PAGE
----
### darkworld1's blog

By darkworld1, history, 4 years ago,

you have given N. you need to find out C(n,1*1)+C(n,2*2)+C(n,3*3)+c(n,4*4) + .....
Here c(n,r) = n!/((n-r)!*(r)!)
one way is find C(n,i*i) for all i between 1 <= i <= sqrt(n)
. Is there exist any efficient solution than this ??

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 » 4 years ago, # |   0 What are limits on n?
•  » » 4 years ago, # ^ |   0 1 <= n <= 1e6
 » 4 years ago, # | ← Rev. 9 →   +14 Because $1 \leq n \leq 10^6$If there is a prime modulo you can use Modular Inverse with O(n) precalculation finding Factorial[] and Inverse_Factorial[]The formula: $C(n, k) = n! / ((n — k)! \times k!) = n! \times inverse(n-k)! \times inverse(k)! = Factorial[n] \times Inverse\_Factorial[n — k] \times Inverse\_Factorial[k]$Then you can calculate the rest in O(sqrt n)Total time complexity: O(n)Total space complexity: O(n)
 » 4 years ago, # |   0 I don't think there exist any algo better than this one. Sqrt(N) + O(N) will be best probably.
•  » » 4 years ago, # ^ | ← Rev. 6 →   +13 Actually, you can solve this problem in $O(\sqrt{n} \cdot \log^3 n)$ time (I suppose that we want to find this value modulo some relatively small prime $p$, where by "relatively small" I mean $p = n^{O(1)}$). The main idea is the same as in the standard algorithm for calculating $n!$ in $O(\sqrt{n} \log^2 n)$ time, which is reproduced in the spoiler below. Calculating n! quickly via multi-point evaluationLet $k := \lfloor \sqrt{n} \rfloor$. It is enough to calculate $(k^2)!$, because we can deal with the remaining $O(\sqrt{n})$ multipliers naively. Notice that $(k^2)! = (1 \cdot 2 \cdot \ldots \cdot k) \cdot ((k + 1) \cdot (k + 2) \ldots \cdot (k + k)) \cdot ((k^2 - k + 1) \cdot (k^2 - k + 2) \cdot \ldots k^2)$ $= P(0) \cdot P(k) \cdot P(2k) \cdot \ldots \cdot P(k^2 - k)$, where $P(x) = (x + 1) \cdot (x + 2) \cdot \ldots \cdot (x + k)$. We can calculate the coefficients of the polynomial $P(x)$ in $O(k \log^2 k)$ time by divide-and-conquer and FFT. After that, we need to evaluate $P$ in $k$ points quickly. It is also a standard problem (usually called "multi-point evaluation") and it can be solved in $O(k \log^2 k)$ time as well.Denote $k := \lfloor \sqrt{n} \rfloor$. Our problem can be reduced to calculating two factorials ($n!$ and $(n - k^2)!$) and two instances of "calculate the products on contiguous ranges of integers with lengths $1$, $3$, $5$, $\ldots$, $(2k + 1)$" (for example, $(i^2)! = ((i-1)^2)! \times ((i^2 - 2i + 2) \cdot \ldots \cdot (i^2 - 1) \cdot (i^2))$). This problem can be reduced to two instances of "calculate the products on contiguous ranges of integers with lengths $0$, $1$, $2$, $\ldots$, $k$").Okay, let's solve the latter problem recursively. We want to calculate $s_1$, $s_2 \cdot (s_2 + 1)$, $\ldots$, $s_\ell \cdot (s_\ell + 1) \ldots (s_\ell + \ell - 1)$ for some integers $s_i$. Suppose for simplicity that $\ell$ is odd and $\ell = 2m+1$. Consider the polynomial $P(x) = x \cdot (x + 1) \cdot (x + m)$. We can find $P(s_{m + 1})$, $P(s_{m + 2})$, $\ldots$, $P(s_{\ell})$ in $O(\ell \log^2 \ell)$ time by the same multi-point evaluation trick. It remains to find some products on ranges with lengths $1$, $2$, $\ldots$, $m$, $(m + 1) - (m + 1) = 0$, $(m + 2) - (m + 1) = 1$, $\ldots$, $(2m + 1) - (m + 1) = m$. Thus, we reduced our problem to two smaller problems (for $m$ ranges instead of $\ell$). Therefore, the time complexity satisfies the reccurence $T(\ell) = 2T(\ell/2) + O(\ell \log^2 \ell)$. Hence, $T(\ell) = O(\ell \log^3 \ell)$.Finally, the whole algorithm takes $O(T(k)) = O(\sqrt{n} \cdot \log^3 n)$ time.P. S. I wouldn't be surpised if it is possible to shave the extra logarithm (as compared to calculating $n!$) off somehow.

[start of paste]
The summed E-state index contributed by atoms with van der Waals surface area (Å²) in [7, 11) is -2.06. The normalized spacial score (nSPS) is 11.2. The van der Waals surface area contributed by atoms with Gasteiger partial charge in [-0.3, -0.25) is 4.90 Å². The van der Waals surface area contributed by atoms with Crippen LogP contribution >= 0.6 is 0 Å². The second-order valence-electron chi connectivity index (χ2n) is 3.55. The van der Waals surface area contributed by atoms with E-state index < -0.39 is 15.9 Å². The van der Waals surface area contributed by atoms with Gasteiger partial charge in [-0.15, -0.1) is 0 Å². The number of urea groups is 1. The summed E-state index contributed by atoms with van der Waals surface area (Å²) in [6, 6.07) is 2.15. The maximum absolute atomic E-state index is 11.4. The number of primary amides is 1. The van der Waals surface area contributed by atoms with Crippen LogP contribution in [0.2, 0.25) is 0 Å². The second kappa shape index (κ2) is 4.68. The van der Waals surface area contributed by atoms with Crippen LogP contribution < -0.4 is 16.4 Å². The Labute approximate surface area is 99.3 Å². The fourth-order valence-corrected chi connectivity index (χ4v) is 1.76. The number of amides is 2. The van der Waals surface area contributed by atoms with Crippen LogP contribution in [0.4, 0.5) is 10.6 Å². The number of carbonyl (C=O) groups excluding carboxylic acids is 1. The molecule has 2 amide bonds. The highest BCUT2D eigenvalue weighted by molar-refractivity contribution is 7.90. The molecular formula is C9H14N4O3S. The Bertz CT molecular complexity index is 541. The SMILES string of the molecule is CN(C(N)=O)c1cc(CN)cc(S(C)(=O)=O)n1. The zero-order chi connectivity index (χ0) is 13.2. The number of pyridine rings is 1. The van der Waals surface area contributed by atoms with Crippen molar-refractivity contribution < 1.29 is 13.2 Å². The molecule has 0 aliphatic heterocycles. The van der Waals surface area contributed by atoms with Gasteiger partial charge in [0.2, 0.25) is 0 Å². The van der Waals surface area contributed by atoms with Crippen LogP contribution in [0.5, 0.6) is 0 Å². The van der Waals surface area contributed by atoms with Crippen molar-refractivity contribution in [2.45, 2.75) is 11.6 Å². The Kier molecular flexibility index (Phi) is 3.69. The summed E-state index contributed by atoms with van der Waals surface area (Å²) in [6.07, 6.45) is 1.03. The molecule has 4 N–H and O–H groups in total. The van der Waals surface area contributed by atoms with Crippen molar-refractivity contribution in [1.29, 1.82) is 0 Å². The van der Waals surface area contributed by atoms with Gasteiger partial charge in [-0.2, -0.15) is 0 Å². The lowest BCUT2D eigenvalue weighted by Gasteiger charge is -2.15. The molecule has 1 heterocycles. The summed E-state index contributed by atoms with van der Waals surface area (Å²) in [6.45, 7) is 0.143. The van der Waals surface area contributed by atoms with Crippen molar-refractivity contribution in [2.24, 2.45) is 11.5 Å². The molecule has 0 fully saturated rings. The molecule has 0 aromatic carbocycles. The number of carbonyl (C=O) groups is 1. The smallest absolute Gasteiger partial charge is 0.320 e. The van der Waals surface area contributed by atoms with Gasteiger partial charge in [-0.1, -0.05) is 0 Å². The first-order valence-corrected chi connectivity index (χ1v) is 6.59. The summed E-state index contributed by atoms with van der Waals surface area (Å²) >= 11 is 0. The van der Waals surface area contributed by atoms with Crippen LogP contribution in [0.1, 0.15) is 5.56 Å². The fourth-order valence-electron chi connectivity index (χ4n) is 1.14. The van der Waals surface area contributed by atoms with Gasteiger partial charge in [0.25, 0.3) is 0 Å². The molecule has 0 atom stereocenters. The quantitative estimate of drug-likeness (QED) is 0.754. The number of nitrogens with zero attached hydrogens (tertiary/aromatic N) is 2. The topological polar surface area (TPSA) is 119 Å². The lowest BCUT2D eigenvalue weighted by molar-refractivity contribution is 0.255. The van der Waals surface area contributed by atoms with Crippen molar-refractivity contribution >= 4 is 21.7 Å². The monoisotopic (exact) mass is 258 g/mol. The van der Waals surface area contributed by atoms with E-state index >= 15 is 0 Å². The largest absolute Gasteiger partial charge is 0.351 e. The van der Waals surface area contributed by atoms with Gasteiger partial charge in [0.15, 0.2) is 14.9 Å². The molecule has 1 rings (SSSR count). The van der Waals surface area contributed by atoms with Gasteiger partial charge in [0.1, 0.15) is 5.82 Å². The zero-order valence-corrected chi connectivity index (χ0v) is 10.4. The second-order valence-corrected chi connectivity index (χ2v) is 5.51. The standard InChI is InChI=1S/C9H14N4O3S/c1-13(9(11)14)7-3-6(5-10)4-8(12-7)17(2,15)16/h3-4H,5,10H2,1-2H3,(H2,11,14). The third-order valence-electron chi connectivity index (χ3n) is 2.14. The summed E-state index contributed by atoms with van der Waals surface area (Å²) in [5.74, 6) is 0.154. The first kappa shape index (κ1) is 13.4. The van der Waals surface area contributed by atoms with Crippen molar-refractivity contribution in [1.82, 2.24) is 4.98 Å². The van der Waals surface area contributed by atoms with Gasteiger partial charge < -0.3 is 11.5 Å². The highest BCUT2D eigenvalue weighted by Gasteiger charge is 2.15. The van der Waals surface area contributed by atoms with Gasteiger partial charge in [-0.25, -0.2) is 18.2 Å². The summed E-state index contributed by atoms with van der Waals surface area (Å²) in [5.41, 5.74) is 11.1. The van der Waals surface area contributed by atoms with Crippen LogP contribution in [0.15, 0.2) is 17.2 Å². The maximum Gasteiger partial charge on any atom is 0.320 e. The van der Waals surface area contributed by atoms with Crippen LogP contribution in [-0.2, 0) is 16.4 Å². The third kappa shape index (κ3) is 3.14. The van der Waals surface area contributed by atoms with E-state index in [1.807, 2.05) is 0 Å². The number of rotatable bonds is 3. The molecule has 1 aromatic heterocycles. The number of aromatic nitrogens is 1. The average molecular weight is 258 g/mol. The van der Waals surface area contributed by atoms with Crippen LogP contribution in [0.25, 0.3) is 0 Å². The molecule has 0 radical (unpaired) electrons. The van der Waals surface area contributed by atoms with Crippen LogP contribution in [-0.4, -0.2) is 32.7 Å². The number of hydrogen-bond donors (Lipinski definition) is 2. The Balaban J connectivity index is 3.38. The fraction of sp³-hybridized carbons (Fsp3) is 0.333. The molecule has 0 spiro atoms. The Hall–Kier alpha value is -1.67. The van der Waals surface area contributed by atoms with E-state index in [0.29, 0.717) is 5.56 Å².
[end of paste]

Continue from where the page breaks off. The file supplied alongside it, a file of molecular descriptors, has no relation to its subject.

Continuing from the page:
•  » » » 4 years ago, # ^ |   0 Kaban-5 for N <= 10^6, O(N) will be better than O(sqrt(N)*log3N). and also the mentioned solution need much constant factor optimisations. however I believe it might work for larger constraints :) THanks
 » 4 years ago, # | ← Rev. 3 →   0 As one of the comments already mentions, using the inverse modulo of the factorial in the denominator would work. I wrote code for this problem in which I had to find the sum of combinations, although not the same ones. Code for calculating nCr in O(1) with O(n) precomputations#define MOD 1000000007LL const int MAXN = 1e6+10; ll fact[MAXN], invFact[MAXN]; ll power(ll base, ll exp) { if(!exp) return 1LL; ll ans = power(base, exp>>1LL); ans = (ans*ans)%MOD; if(exp & 1LL) ans = (ans*base)%MOD; return ans; } ll nCr(ll n, ll r) { ll ans = fact[n]; ans = (ans*invFact[r])%MOD; ans = (ans*invFact[n-r])%MOD; return ans; } int main() { ll n, m; cin>>n>>m; fact[0] = invFact[0] = 1LL; FOR(i, 1, m+1) fact[i] = (fact[i-1]*i)%MOD, invFact[i] = power(fact[i], MOD-2LL); return 0; }